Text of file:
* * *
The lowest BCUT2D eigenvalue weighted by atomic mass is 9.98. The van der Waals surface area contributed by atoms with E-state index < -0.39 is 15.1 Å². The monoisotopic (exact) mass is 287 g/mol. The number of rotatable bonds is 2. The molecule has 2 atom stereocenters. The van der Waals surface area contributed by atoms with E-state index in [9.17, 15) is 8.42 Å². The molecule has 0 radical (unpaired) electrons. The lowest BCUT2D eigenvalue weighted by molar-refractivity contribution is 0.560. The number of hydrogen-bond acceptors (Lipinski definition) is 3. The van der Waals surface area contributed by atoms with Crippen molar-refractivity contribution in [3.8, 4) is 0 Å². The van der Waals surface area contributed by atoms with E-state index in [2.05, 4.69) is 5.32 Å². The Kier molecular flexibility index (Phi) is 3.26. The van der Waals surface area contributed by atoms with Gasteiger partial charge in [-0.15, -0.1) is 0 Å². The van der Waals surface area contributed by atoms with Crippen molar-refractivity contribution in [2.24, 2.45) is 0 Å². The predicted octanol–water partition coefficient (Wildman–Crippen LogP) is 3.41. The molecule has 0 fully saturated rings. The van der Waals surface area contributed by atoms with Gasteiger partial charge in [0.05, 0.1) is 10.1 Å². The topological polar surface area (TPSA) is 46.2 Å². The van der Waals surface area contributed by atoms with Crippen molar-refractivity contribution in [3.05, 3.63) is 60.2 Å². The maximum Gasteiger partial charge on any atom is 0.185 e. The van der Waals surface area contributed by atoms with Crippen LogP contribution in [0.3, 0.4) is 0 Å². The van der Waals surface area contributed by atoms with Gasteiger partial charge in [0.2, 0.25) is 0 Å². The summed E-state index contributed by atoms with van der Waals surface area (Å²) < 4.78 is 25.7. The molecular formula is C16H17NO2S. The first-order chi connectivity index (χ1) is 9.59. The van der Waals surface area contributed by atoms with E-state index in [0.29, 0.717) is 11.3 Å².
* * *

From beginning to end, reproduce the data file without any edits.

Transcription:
The lowest BCUT2D eigenvalue weighted by atomic mass is 9.98. The van der Waals surface area contributed by atoms with E-state index < -0.39 is 15.1 Å². The monoisotopic (exact) mass is 287 g/mol. The number of rotatable bonds is 2. The molecule has 2 atom stereocenters. The van der Waals surface area contributed by atoms with E-state index in [9.17, 15) is 8.42 Å². The molecule has 0 radical (unpaired) electrons. The lowest BCUT2D eigenvalue weighted by molar-refractivity contribution is 0.560. The number of hydrogen-bond acceptors (Lipinski definition) is 3. The van der Waals surface area contributed by atoms with Crippen molar-refractivity contribution in [3.8, 4) is 0 Å². The van der Waals surface area contributed by atoms with E-state index in [2.05, 4.69) is 5.32 Å². The Kier molecular flexibility index (Phi) is 3.26. The van der Waals surface area contributed by atoms with Gasteiger partial charge in [-0.15, -0.1) is 0 Å². The van der Waals surface area contributed by atoms with Crippen molar-refractivity contribution in [2.24, 2.45) is 0 Å². The predicted octanol–water partition coefficient (Wildman–Crippen LogP) is 3.41. The molecule has 0 fully saturated rings. The van der Waals surface area contributed by atoms with Gasteiger partial charge in [0.05, 0.1) is 10.1 Å². The topological polar surface area (TPSA) is 46.2 Å². The van der Waals surface area contributed by atoms with Crippen molar-refractivity contribution in [3.05, 3.63) is 60.2 Å². The maximum Gasteiger partial charge on any atom is 0.185 e. The van der Waals surface area contributed by atoms with Crippen LogP contribution in [0.3, 0.4) is 0 Å². The van der Waals surface area contributed by atoms with Gasteiger partial charge in [0.2, 0.25) is 0 Å². The summed E-state index contributed by atoms with van der Waals surface area (Å²) < 4.78 is 25.7. The molecular formula is C16H17NO2S. The first-order chi connectivity index (χ1) is 9.59. The van der Waals surface area contributed by atoms with E-state index in [0.29, 0.717) is 11.3 Å².